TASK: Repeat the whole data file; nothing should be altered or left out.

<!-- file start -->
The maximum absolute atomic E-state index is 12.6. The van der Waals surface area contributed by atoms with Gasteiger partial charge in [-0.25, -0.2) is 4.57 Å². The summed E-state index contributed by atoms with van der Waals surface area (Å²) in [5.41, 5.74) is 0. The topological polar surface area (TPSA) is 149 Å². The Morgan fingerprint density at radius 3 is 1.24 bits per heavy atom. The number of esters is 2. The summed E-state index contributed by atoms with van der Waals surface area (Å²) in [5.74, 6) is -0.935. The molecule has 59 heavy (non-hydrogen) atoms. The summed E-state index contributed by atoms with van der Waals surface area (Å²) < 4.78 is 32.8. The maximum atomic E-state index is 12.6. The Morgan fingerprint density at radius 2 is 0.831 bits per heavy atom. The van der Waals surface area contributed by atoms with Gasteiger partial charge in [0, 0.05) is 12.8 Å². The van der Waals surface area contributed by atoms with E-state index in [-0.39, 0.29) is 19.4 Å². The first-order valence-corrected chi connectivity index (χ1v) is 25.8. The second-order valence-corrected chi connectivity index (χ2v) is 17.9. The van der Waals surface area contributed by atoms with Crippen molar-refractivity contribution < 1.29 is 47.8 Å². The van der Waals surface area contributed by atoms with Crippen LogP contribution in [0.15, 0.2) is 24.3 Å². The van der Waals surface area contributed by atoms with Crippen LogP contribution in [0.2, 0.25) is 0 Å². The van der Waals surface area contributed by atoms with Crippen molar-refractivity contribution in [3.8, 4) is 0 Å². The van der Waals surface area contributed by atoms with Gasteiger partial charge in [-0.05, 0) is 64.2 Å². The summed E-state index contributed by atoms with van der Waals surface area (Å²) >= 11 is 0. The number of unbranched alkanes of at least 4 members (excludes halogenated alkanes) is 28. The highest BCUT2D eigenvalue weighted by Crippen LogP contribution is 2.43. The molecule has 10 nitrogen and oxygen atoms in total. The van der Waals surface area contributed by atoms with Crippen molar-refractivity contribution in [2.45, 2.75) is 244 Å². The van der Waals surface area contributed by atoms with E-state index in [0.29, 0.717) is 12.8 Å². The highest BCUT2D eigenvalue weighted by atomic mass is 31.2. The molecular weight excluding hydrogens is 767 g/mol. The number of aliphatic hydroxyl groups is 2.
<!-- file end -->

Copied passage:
The maximum absolute atomic E-state index is 12.6. The van der Waals surface area contributed by atoms with Gasteiger partial charge in [-0.25, -0.2) is 4.57 Å². The summed E-state index contributed by atoms with van der Waals surface area (Å²) in [5.41, 5.74) is 0. The topological polar surface area (TPSA) is 149 Å². The Morgan fingerprint density at radius 3 is 1.24 bits per heavy atom. The number of esters is 2. The summed E-state index contributed by atoms with van der Waals surface area (Å²) in [5.74, 6) is -0.935. The molecule has 59 heavy (non-hydrogen) atoms. The summed E-state index contributed by atoms with van der Waals surface area (Å²) < 4.78 is 32.8. The maximum atomic E-state index is 12.6. The Morgan fingerprint density at radius 2 is 0.831 bits per heavy atom. The van der Waals surface area contributed by atoms with Gasteiger partial charge in [0, 0.05) is 12.8 Å². The van der Waals surface area contributed by atoms with E-state index in [-0.39, 0.29) is 19.4 Å². The first-order valence-corrected chi connectivity index (χ1v) is 25.8. The second-order valence-corrected chi connectivity index (χ2v) is 17.9. The van der Waals surface area contributed by atoms with Crippen molar-refractivity contribution < 1.29 is 47.8 Å². The van der Waals surface area contributed by atoms with Crippen LogP contribution in [0.15, 0.2) is 24.3 Å². The van der Waals surface area contributed by atoms with Crippen LogP contribution in [0.2, 0.25) is 0 Å². The van der Waals surface area contributed by atoms with Crippen molar-refractivity contribution in [3.8, 4) is 0 Å². The van der Waals surface area contributed by atoms with Gasteiger partial charge in [-0.05, 0) is 64.2 Å². The summed E-state index contributed by atoms with van der Waals surface area (Å²) >= 11 is 0. The number of unbranched alkanes of at least 4 members (excludes halogenated alkanes) is 28. The highest BCUT2D eigenvalue weighted by Crippen LogP contribution is 2.43. The molecule has 10 nitrogen and oxygen atoms in total. The van der Waals surface area contributed by atoms with Crippen molar-refractivity contribution in [2.45, 2.75) is 244 Å². The van der Waals surface area contributed by atoms with E-state index in [0.29, 0.717) is 12.8 Å². The highest BCUT2D eigenvalue weighted by atomic mass is 31.2. The molecular weight excluding hydrogens is 767 g/mol. The number of aliphatic hydroxyl groups is 2.